Kelly O’Hanlon, senior lecturer in PR at Birmingham City University’s School of Media, discusses the accusations of clothing retailer H&M sharing a ‘racist’ advert.

H&M. A Swedish clothing brand with global reach and the pull of stars such as The Weeknd behind it. That is, until now. One image featuring a hoodie with an ill-chosen phrase and model later, and the high profile musician no longer wants to have anything to do with the company. Their image no longer matches his image. And the very image of H&M in turn has been called into question by many who too have been outraged by this particular communication insensitivity.

In case you haven’t seen the image in question, H&M featured a boys’ hoodie with the text ‘Coolest monkey in the jungle’ on the front, modelled by a young black model, on their website. This was picked up on and quickly shared on social media where it spread like wildfire. Whilst the offence it generated is understandable – of course, no-one should tell other people what they should and shouldn’t be offended by – the act of sharing it turned it into an issue that could reach, and therefore offend, more people.

The image was one of thousands used on the website, rather than selected for an advert – although some media reports and social posts are stating that it was an ad – and it is most likely an unfortunate case of no-one seeing the connection between the choice of model and the slogan on the jumper.

Monkeys are a common motif in childrenswear, and a pet name used by many parents without a thought. It’s the combination of the words monkey and jungle and the relation to the model that was chosen to wear the top emblazoned with what turns out to be a provocative phrase. Perhaps if it had been an image rather than text on the hoodie, no-one would have made such a connection; so too if the child had been of another ethnicity, the issue wouldn’t have been raised.

A poll of BCU media students and Twitter followers today suggests that 27% find the H&M image very offensive, 57% can see why there has been such a response but 16% feel it’s an unfortunate mistake on the part of the marketeers. In terms of reputation, 56% of our students and followers think that there will be some short term impact to the brand; but of course, we will all be looking at H&M and other similar brands for the next ‘slip up’.

Some feel that the public is always looking for the next big thing to be offended by, but regardless of whether you are offended or not, the fact remains that in 2018, following on from many examples in the not so distant past of racially insensitive choices in the world of promotion, brands should be sensitive to such loaded phrases and how they approach representation and diversity. The roots of the use of ‘monkey’ as a racial slur are dark and disturbing, but perhaps younger or unaffected generations aren’t as aware or as sensitised to it.

The issue here for the marketers is the apparent lack of sensitivity to issues that frankly shouldn’t be issues in modern society, begging the question is there a lack of representation in the teams that create such images for them not to see the potential interpretations of the content they create?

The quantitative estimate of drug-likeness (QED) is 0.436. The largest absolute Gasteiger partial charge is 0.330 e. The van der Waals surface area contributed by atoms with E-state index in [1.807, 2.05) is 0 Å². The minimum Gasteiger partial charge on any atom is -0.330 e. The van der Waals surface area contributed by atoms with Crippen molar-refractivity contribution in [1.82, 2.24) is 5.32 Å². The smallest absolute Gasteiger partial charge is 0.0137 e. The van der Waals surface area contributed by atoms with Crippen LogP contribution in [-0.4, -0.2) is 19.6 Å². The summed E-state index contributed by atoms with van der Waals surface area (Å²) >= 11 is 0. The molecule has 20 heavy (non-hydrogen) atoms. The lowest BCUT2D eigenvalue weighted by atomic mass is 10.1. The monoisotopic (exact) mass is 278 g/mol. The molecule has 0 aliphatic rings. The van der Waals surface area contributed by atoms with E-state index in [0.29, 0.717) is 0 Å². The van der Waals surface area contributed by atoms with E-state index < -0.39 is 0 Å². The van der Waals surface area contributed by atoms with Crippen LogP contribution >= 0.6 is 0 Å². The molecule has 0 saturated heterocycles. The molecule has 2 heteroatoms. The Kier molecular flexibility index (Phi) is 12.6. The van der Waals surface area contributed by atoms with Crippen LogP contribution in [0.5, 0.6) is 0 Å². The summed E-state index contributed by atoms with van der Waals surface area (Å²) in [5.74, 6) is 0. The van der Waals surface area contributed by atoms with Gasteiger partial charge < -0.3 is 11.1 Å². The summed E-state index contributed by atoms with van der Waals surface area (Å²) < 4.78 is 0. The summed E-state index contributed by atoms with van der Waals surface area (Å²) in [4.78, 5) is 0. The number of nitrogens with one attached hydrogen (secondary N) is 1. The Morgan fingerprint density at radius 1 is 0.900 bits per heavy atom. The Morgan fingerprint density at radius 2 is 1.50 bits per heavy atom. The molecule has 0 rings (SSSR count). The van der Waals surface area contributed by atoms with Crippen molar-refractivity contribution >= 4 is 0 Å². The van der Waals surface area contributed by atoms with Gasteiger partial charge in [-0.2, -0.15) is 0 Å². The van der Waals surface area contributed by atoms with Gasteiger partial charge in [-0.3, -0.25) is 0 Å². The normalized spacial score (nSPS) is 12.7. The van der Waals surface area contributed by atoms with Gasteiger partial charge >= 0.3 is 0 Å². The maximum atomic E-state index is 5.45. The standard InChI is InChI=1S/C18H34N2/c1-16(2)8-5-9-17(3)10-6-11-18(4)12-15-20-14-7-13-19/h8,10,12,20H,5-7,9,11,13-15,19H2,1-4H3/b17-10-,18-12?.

The issue here from a PR perspective is in the initial response from H&M which seems to be rather lacklustre – simply apologising for any offence caused and removing the item from sale – which is perhaps the bigger concern in terms of reputational damage. This first response may actually fan the flames of outrage, as those who have voiced their offence will undoubtedly see the brief statement as unsatisfactory and not recognising the strength of feeling on this issue.

In the grand scheme of things, this case in point is a small one and may not impact on H&M in the long-term as memories fade; that is, if the likes of The Weeknd allow this issue to fade or whether it’s taken as an opportunity to influence change.

After all, this isn’t the first time H&M has had to apologise; in November last year, they withdrew a children’s top that had the words ‘Dog fight in random alley’ as part of the graphic design, after complaints and a petition from PETA.

Right now, as an example, Asda currently has a top that says ‘Boys will be boys’ on it; something that has been done before and which caused some outrage with parents across Facebook groups for the implied meaning of this. And of course, this latest story has reminded us of the errors Dove made last year in their advertising, in particular the Facebook advert which showed a lady changing her t-shirt and in turn, changing race from black to white. The important part of that particular example is that the white lady then changed into another ethnicity, but that doesn’t make for as neat a media story of racism at the hands of multinational organisations.

The response to such consumer outrage is the critical point and it will be interesting to see if any further response is offered by H&M in the coming days. H&M and all other brands should be looking to themselves and to their creative output to see if they are being diverse, responsible and representative – or if they are open to criticism for having none of these qualities we expect from the brands we buy from.

Kelly O’Hanlon is a senior lecturer in PR at Birmingham City University’s School of Media. View the Media and Communication PR course.

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